(1812 war hero), and William Crawford (Secretary of the Treasury) Jackson won the popular vote but did not win the majority of the electoral vote; as a result, the election went

    to the House of Representatives Henry Clay, in the House of Representatives vote, threw his support to John Quincy Adams In exchange for Adams winning the presidency over Jackson, Adams gave Clay the post of Secretary of State Accusations of a corrupt bargain were made by Jackson, but are considered to be largely untrue John Quincy Adams (1825-1829): 6th president Served 1 term Supporters called themselves National Republicans; Jackson supporters called themselves Democratic-

    Republicans Led an active federal government in areas like internal improvements and Native American affairs Policies proved unpopular amidst increasing sectional interest and conflicts over states rights After his presidency, he served in the House of Representatives, where he forced debates against slavery and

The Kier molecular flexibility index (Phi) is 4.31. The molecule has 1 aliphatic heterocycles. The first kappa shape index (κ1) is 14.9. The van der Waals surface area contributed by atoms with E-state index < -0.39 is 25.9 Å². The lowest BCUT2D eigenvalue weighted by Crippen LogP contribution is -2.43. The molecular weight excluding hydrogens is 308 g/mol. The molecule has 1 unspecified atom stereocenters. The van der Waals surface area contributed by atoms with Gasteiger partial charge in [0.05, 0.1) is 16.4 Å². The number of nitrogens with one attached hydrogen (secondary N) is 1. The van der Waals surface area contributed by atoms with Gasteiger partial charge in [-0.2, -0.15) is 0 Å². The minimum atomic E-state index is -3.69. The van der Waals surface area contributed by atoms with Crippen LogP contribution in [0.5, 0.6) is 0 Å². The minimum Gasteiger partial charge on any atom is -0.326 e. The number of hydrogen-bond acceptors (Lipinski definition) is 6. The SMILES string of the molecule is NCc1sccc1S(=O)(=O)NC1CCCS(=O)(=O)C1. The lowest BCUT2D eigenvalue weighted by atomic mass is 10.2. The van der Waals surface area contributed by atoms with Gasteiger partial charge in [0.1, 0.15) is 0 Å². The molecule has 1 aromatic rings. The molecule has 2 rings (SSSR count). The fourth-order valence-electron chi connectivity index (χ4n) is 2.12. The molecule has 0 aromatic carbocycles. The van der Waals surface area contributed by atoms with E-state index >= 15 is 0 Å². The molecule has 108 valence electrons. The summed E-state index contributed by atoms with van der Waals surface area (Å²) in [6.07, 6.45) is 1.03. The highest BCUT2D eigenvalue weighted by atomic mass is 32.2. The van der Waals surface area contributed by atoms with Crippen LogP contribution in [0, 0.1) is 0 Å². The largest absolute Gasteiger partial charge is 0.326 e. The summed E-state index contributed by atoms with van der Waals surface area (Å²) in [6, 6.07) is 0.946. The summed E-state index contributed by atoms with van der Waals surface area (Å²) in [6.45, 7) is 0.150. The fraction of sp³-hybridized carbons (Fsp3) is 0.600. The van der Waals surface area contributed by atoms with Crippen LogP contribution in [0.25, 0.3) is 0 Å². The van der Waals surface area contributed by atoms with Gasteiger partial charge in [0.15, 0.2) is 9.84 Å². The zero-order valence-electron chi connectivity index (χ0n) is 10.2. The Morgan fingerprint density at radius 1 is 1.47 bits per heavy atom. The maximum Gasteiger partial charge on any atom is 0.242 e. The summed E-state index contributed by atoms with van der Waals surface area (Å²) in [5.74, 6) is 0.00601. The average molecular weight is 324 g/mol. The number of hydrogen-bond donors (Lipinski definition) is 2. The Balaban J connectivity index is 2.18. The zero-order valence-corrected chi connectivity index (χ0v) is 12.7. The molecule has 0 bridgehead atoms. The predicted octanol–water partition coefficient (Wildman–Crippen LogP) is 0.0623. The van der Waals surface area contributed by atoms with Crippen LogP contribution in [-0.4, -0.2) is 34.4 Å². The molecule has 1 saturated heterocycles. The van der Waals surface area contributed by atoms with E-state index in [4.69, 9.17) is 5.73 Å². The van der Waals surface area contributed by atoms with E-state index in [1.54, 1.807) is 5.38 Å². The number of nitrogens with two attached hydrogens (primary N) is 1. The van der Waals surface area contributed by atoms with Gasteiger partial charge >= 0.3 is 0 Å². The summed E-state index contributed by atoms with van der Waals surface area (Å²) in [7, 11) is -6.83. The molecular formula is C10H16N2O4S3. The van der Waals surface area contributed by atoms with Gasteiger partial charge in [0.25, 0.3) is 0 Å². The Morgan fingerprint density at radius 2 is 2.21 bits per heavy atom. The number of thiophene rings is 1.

against the removal of certain Native American tribes, a Jacksonian policy Tariff of Abominations (1828): Tariff bill with higher import duties for many goods bought by Southern planters John C. Calhoun, John Quincy Adams, vice president and champion of states rights, anonymously protested

    his own leaderships bill, suggesting that a federal law harmful to an individual state could be declared void within that state (The South Carolina Exposition and Protest)

    This suggestion of nullification would be utilized by other states and would escalate hostilities, leading to the Civil War

  • Age of Jackson

    Andrew Jackson (1829-1837): 7th president Served 2 terms After the War of 1812, he invaded Spanish Florida to stop Native American rebellions After the treaty for the War of 1812 had already been signed, he defeated a British force that had invaded

    New Orleans, safeguarding the Mississippi River He was a popular president due to his image as the self-made Westerner Implemented the spoils system approach to civil service Signed the Indian Removal Act, which provided for federal enforcement to remove Native Americans tribes